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Mountain Home Magazine

Readin’, Writin’, and Radicchio

Courtesy 171 Cedar Arts Center

Sometime back in the early ’90s I was gabbing with a friend of mine and the subject was food—what else? We both had experience giving cooking classes (mine stretched back to the ’70s), and we deplored the lack of professional cooking classes in our area. After all, we had each given classes at our friends’ cooking school up in Pittsford. Our chat coincided with the opening of a kitchen design showroom in Corning—and the appliances in one of their beautiful vignettes were “live.”

We didn’t mind the prep work. Selecting themes such as “A Cozy Dinner for a Winter’s Night”—that sort of thing. Nor did we mind selecting recipes and making shopping lists. And even the shopping for ingredients and schlepping pots and pans. But taking reservations, hauling chairs from a rental company, printing the recipes—well, it was overwhelming.

​Would 171 Cedar Arts Center be persuaded to take up the field of culinary arts? We asked for their help and they quickly agreed. And we could even use their large performance space, but what about a kitchen set? Happily, the Corning Rotary came to our rescue and provided funds to requisition three cabinets with butcher-block work surfaces (these needed to roll and fit on the elevators for storage in the basement). We got a rock-bottom price on a new stove from The Corning Building Co., and we were almost in business. Our future was assured when Wegmans agreed to furnish the groceries. ​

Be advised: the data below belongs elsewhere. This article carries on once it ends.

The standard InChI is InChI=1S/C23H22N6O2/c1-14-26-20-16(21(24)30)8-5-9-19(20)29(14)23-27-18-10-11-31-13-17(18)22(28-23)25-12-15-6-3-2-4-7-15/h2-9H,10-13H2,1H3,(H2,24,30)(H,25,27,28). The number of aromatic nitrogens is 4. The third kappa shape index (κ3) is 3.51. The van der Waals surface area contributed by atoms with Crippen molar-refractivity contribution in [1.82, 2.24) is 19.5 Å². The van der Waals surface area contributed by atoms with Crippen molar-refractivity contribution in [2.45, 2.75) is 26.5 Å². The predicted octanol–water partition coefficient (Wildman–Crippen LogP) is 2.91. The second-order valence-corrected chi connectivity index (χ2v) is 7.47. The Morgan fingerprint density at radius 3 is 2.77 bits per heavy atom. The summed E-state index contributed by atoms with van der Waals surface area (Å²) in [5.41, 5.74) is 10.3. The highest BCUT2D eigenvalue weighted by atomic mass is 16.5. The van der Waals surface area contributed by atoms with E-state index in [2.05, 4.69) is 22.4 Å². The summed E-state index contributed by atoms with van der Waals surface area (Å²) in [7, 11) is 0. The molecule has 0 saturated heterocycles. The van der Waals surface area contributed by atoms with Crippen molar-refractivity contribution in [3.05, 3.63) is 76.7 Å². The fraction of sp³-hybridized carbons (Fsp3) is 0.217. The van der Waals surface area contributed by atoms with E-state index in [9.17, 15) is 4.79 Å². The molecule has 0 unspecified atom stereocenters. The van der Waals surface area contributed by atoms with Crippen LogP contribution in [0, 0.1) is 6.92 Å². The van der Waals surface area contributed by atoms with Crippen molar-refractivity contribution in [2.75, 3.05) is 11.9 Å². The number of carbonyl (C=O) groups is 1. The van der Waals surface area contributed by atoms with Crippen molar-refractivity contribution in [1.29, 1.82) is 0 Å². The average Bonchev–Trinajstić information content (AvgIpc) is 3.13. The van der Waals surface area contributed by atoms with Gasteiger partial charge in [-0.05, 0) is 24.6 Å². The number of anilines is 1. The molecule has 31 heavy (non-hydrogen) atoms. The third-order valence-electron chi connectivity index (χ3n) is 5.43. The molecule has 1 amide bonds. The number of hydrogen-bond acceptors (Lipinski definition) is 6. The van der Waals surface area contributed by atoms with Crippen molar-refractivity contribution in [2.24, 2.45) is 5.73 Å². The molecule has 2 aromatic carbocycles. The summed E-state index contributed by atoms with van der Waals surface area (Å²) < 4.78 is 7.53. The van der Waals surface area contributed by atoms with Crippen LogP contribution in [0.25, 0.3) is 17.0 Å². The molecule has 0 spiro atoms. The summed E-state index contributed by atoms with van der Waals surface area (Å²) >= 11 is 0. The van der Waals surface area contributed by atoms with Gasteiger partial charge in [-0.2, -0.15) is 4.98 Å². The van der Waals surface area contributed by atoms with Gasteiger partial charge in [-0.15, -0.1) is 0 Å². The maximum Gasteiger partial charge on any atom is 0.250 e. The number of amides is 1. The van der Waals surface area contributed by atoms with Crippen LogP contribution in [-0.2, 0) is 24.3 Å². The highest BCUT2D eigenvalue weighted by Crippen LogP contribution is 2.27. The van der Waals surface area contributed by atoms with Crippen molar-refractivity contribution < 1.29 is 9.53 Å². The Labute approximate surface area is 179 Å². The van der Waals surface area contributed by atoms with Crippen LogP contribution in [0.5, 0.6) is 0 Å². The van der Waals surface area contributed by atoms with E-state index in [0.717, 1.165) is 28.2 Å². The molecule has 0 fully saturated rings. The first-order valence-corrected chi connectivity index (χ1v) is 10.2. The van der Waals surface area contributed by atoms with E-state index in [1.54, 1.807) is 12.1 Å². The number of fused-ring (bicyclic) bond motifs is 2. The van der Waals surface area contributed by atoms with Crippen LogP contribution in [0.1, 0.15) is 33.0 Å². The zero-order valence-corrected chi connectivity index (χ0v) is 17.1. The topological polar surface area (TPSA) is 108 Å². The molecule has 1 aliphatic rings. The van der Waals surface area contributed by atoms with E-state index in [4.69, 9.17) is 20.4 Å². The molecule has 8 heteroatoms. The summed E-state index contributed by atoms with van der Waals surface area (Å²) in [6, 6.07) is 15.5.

​We’ve tried various times to schedule the classes (“learn and lunch,” autumn programs, and even outdoor- cooking programs) but the best times seemed to be in the winter and early spring and on Saturday mornings.

Developing a Home-Grown Faculty

In the beginning days, Pat Dugan and yours truly were the sole instructors. When Pat married and found herself doing more traveling, I turned to some of our local and talented cooks. And this program continues today. Most are chefs and surprisingly all of them have taken to teaching as chipped beef does to a cream sauce. (If I wanted to evoke “gourmet” cooking that won’t do it.) As a person with years and years and years (whoa Neal) I do the introductions and help out with the planning of the classes, the food shopping, recipe editing, and drop the helpful hints of an experienced cook during the class.

We are still at 171 Cedar Arts’s Drake House on the corner of Cedar and First in Corning, and classes start at 11:30 on selected Saturday mornings from February to late April.

We thought that there would be an interest in teaching cooking on a professional level in our area and, boy, were we gratified by the response to our offerings over the years. Classes are demonstrations with plenty of time to “Ask the Chef.” That’s something you can’t do sitting in front of the telly watching food shows. This year’s crop is as diversified as it gets. Have a look see.

Classes for 2015

Chef Garrett Saunders starts off the series on February 7 with a class on Italian cooking. We can accommodate twenty-five students, and, unfortunately for those just hearing about this now, his class filled several weeks ago. Garrett is the gifted chef at the Harbor Hotel in Watkins Glen.

Chef Paul Mach, who is an assistant professor of culinary arts in the School of Business and Hospitality at the Pennsylvania College of Technology, has chosen as the theme of his class on February 21 wine and grains. His focus on the former will be on Finger Lakes wines. During the summer he often gives demos at Hunt Winery in Branchport, so the Hunts will provide the vino; meanwhile he’ll explain the mysteries of the various varieties of rice and the new favorites, quinoa and faro and grano wheat...well, you’ll be able to taste each as he creates his favorite recipes for these very “in” grains.